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  • Subject: AFRO-NETS> Sender: owner-afro-nets@usa.healthnet.org
  • From: Ron Tyler <oldservant8@yahoo.com>
  • Date: Thu, 29 Aug 2002 04:38:40 -0400 (EDT)




HPV (Human Papilloma Virus), Cervical Cancer, STDs and Condoms
--------------------------------------------------------------

[From the moderator: Though the author (RT) has compiled some useful
material about the topic, his major goal seems to discredit use of
condoms (see previous messages: e.g. AFRO-NETS> Condom breakage &
failure; 14 Jul 2002) - a questionable stand in times of HIV/AIDS.
D.N. Mod.]

--
http://aolsvc.health.webmd.aol.com/condition_center_content/ucc/artic
le/1839.50344?z=1839_00000_0000_rl_01

"Cervical cancer is one of the most common cancers, accounting for 6%
of all malignancies in women. There are an estimated 16,000 new cases
of invasive cancer of the cervix and 5,000 deaths in the United
States each year. The prognosis for this disease is markedly affected
by the extent of disease at the time of diagnosis. . . . . ."

"Human papillomavirus infection and cervical cancer Molecular tech-
niques for the identification of human papillomavirus (HPV) DNA are
highly sensitive and specific. It is estimated that more than 6 mil-
lion women in the United States have HPV infection and proper inter-
pretation of these data is important. Epidemiologic studies convinc-
ingly demonstrate that the major risk factor for development of pre-
invasive or invasive carcinoma of the cervix is HPV infection, which
far outweighs other known risk factors such as high parity, increas-
ing number of sexual partners, young age at first intercourse, low
socioeconomic status, and positive smoking history...."

--
http://www.ama-assn.org/special/std/support/educate/stdhpv.htm

Human Papillomavirus and Genital Warts

"Human papillomavirus (HPV) is one of the most common causes of sexu-
ally transmitted disease (STD) in the world. Experts estimate that as
many as 24 million Americans are infected with HPV, and the frequency
of infection and disease appears to be increasing. More than 60 types
of HPV have been identified by scientists.... About one-third of the
HPV types are spread through sexual contact and live only in genital
tissue. Low-risk types of HPV cause genital warts, the most recogniz-
able sign of genital HPV infection. Other high-risk types of HPV
cause cervical cancer and other genital cancers."

"Like many sexually transmitted organisms, HPV usually causes a si-
lent infection, that is one that does not have visible symptoms. One
study sponsored by the National Institute of Allergy and Infectious
Diseases (NIAID) reported that almost half of the women infected with
HPV had no obvious symptoms. Because the viral infection persists,
individuals may not be aware of their infection or the potential risk
of transmission to others and of developing complications."

Genital Warts

"Genital warts (condylomata acuminata or venereal warts) are caused
by only a few of the many types of HPV... Genital warts are spread by
sexual contact with an infected partner and are very contagious. Ap-
proximately two-thirds of people who have sexual contact with a part-
ner with genital warts will develop warts, usually within three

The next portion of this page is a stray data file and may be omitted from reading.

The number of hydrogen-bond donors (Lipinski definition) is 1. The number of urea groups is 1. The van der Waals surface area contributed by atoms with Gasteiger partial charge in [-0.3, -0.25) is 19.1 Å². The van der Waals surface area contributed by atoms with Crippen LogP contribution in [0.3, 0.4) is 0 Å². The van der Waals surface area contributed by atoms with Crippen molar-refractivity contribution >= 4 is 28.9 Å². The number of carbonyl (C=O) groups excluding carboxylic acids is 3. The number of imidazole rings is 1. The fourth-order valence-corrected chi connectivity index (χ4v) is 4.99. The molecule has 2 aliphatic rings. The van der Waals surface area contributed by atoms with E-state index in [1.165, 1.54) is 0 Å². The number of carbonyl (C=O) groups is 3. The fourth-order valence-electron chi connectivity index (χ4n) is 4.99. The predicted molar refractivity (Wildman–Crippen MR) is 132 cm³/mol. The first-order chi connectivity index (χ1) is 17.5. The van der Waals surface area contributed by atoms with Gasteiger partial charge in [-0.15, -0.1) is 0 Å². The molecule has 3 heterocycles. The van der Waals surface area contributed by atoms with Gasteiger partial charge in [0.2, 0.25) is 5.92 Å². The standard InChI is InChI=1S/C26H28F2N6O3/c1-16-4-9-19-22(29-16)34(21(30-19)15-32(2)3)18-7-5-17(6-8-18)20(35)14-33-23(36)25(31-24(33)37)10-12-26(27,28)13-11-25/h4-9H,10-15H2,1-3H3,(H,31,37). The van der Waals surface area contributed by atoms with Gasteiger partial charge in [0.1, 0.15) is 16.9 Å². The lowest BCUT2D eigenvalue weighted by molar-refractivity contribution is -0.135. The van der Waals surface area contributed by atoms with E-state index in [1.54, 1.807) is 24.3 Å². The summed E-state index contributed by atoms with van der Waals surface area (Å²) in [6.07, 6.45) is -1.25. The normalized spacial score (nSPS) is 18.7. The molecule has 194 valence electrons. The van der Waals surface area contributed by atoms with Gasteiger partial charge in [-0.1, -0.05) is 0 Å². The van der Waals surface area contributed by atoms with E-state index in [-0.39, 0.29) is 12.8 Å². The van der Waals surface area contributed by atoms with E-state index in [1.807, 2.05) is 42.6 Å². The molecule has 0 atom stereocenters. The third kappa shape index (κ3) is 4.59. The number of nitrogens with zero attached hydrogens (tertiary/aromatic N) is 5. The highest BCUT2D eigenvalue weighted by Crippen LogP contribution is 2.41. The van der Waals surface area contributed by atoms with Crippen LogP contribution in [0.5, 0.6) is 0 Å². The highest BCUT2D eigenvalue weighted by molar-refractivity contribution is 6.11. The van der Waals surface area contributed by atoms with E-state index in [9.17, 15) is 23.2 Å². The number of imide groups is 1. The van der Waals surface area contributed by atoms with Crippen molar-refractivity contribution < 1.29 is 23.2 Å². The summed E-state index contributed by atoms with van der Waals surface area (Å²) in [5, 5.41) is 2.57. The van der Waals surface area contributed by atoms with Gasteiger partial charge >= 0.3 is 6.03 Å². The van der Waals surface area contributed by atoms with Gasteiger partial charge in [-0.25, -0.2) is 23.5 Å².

months of contact. Scientists estimate that as many as 1 million new
cases of genital warts are diagnosed in the United States each year."

[RT: Please note that "Genital warts are spread by sexual contact
with an infected partner and are VERY contagious" CAPS mine. This
American Medical Association statement contradicts statements made by
other less credible sites that it is NOT very contagious.]

"In women, the warts occur on the outside and inside of the vagina,
on the cervix (the opening to the uterus), or around the anus. In
men, genital warts are less common. If present, they are seen on the
tip of the penis; however, they also may be found on the shaft of the
penis, on the scrotum, or around the anus. Rarely, genital warts also
can develop in the mouth or throat of a person who has had oral sex-
ual contact with an infected person. Genital warts often occur in
clusters and can be very tiny or can spread into large masses on
genital tissues. Left untreated, genital warts often disappear. In
other cases, they eventually may develop a fleshy, small raised
growth with a cauliflower-like appearance. Because there is no way to
predict whether the warts will grow or disappear, however, people who
suspect that they have genital warts should be examined and treated,
if necessary."

[RT: Please note "In men, genital warts are less common.... on the
scrotum, or around the anus." A condom does not cover the scrotum or
the area around the anus. HPV therefore can be passed from the scro-
tum to the area around the anus of the male or female partner, or
from around the anus to the scrotum, with condoms affording no pro-
tection from this transmission.]

[RT: Please note "...genital warts also can develop in the mouth or
throat of a person who has had oral sexual contact with an infected
person.". A condom provides no protection from the transmission of
HPV by the contact of lips/tongue/ mouth with the clitoris/vagina.]

Treatment

"Depending on factors such as their size and location, genital warts
are treated in several ways. Although treatments can eliminate the
warts, none eradicate the virus and warts often reappear after treat-
ment. Patients should consult their doctors to determine the best
treatment for them."

[RT: Please note "Although treatments can eliminate the warts, NONE
ERADICATE THE VIRUS and warts often reappear after treatment." CAPS
mine.]

Complications

"Low-risk papilloma viruses cause warts but not cervical cancer.
High-risk viruses, however, cause cervical cancer and also are asso-
ciated with vulvar cancer, anal cancer, and cancer of the penis (a
rare cancer). Although most HPV infections do not progress to cancer,
it is particularly important for women who have cervical dysplasia to
have regular Pap smears. Potentially pre-cancerous cervical disease
is readily treatable."

Prevention

"The only way to prevent HPV infection is to avoid direct contact
with the virus, which is transmitted by skin-to-skin contact. If
warts are visible in the genital area, sexual contact should be
avoided until the warts are treated. Using a latex condom during sex-
ual intercourse may provide some protection."

[RT: Please note "Using a latex condom during sexual intercourse may
provide SOME protection." Some protection is unreliable and inade-
quate protection, and offers no protection in scrotum-anus contact,
mouth-clitoris/vagina and finger-anus/genital contact.]